Zach Prince So they took them to the Armed Services Board of Contract Appeals, which is where the case is now. And it’s, $800,000 case. So usually in that context, you’ll do an expedited procedure where you don’t do some of the more formal trial mechanisms that you would do if it were a really big case and the government moved for summary judgment. They asked the court to decide just on the record before it that the release barred the claim and that’s that. Well, the board didn’t agree. The board found that yeah, the language of the release appears to be clear and unambiguous, but you have to look at the context, particularly in the context of a release. You have to understand the circumstances, which allows here you to bring in the intent of the parties, which means, at least for now, the government can’t win on the issue of the release. That doesn’t mean the contractor won either. That’s going to go on to later proceedings, effectively a hearing, but for now at least, the government did not win in on this issue.

Tom Temin Interesting. So, the lesson then is to read your claims, read your contracts, basically read whatever the government puts in front of you to sign.

Zach Prince Yeah, I’d say there are a few lessons here, but the two biggest ones to me are, one, make sure that you understand what you’re signing from the government always. Even if it’s a routine mod. You know, I’m thinking back to the Covid vaccine clause, because that one struck me as crazy that the government was including releases and every mod that they issued on that, saying that you’re not owed any money for something that is obviously a sweeping impact for most companies, even if the government says, don’t worry, it’s routine, read what they’re putting in front of you. Ask your lawyers if you have to make sure you understand what it is you’re signing, and if it says anywhere this is, you know, a satisfaction of any issues that could arise from the set of facts. That’s a release. And that means that you might not be able later if you realize that there is a cost to the change to get any money. The second thing I would caution contractors to be careful of is don’t rely on statements that somebody in the government makes that seems to contradict otherwise clear contract language. And I don’t think it’s because the government is always trying to trap you. There are probably people out there who are. It’s because people move around and people, you know, you’re contracting officer today might not be your contracting officer tomorrow. In this case, your contract specialist never had authority to bind the government. And it’s not fair. But it’s just the reality that if the government says something means something, that the words don’t suggest. Words matter and mean things right. And you just have to be careful that the things you sign reflect what you believe they should, and not what one of the parties says they do.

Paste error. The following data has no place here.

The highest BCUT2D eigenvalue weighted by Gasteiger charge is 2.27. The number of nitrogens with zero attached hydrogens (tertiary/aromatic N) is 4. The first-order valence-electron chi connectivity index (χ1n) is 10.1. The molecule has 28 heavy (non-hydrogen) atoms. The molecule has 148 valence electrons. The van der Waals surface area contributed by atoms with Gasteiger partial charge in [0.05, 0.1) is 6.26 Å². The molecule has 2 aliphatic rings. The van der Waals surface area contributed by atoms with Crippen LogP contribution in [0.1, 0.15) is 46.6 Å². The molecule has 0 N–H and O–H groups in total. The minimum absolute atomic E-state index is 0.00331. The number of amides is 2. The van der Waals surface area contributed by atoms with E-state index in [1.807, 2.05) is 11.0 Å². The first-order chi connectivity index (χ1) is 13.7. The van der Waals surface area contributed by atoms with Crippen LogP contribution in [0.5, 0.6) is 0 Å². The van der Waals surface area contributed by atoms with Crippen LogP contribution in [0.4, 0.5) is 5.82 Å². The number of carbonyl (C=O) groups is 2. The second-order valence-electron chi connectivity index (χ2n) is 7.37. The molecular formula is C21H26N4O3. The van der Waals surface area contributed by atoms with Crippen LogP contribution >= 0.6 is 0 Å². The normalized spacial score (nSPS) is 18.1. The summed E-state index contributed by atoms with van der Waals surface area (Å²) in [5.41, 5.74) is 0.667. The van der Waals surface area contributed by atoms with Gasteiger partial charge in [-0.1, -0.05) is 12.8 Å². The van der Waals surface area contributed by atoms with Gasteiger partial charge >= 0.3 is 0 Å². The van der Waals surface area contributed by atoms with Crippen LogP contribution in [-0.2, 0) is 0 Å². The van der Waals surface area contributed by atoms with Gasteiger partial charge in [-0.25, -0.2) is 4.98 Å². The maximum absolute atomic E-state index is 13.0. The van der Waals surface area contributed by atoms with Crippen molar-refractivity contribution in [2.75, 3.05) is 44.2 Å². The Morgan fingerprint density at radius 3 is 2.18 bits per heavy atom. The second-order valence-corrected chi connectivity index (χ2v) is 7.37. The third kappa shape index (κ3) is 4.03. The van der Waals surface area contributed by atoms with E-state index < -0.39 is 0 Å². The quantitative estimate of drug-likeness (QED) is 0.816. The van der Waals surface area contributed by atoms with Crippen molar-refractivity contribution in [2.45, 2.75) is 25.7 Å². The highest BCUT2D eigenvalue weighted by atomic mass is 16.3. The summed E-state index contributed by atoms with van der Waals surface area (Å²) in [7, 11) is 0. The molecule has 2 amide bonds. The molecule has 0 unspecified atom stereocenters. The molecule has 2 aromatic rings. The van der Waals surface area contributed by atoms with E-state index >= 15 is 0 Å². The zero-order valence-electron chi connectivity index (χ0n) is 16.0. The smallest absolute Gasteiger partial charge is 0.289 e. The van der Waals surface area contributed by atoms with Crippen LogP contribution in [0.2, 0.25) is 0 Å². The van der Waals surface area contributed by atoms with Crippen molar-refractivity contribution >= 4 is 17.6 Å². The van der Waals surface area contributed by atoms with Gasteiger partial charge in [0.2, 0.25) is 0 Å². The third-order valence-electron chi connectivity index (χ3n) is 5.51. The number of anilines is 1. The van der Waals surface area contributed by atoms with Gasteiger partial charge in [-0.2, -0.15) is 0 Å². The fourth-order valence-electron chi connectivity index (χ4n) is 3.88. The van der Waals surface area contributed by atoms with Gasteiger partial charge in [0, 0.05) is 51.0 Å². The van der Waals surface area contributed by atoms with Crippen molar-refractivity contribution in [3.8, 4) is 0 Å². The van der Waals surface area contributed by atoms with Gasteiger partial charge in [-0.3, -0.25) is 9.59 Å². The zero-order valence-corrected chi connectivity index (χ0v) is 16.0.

Tom Temin Got it. And by the way, this company was called Sonnabend. And what was it they were actually doing for the Marine Corps?

Zach Prince Uniform tailoring? Actually, they were, tailoring uniforms for Marine Corps recruits.

Tom Temin Recruits have their uniforms tailored.

Zach Prince It looks like. They’ve got a first fitting and a second fitting. And the issue here was all about second fitting alterations.

The post Why pricing and quantities go hand-in-hand for a fixed-price contract first appeared on Federal News Network.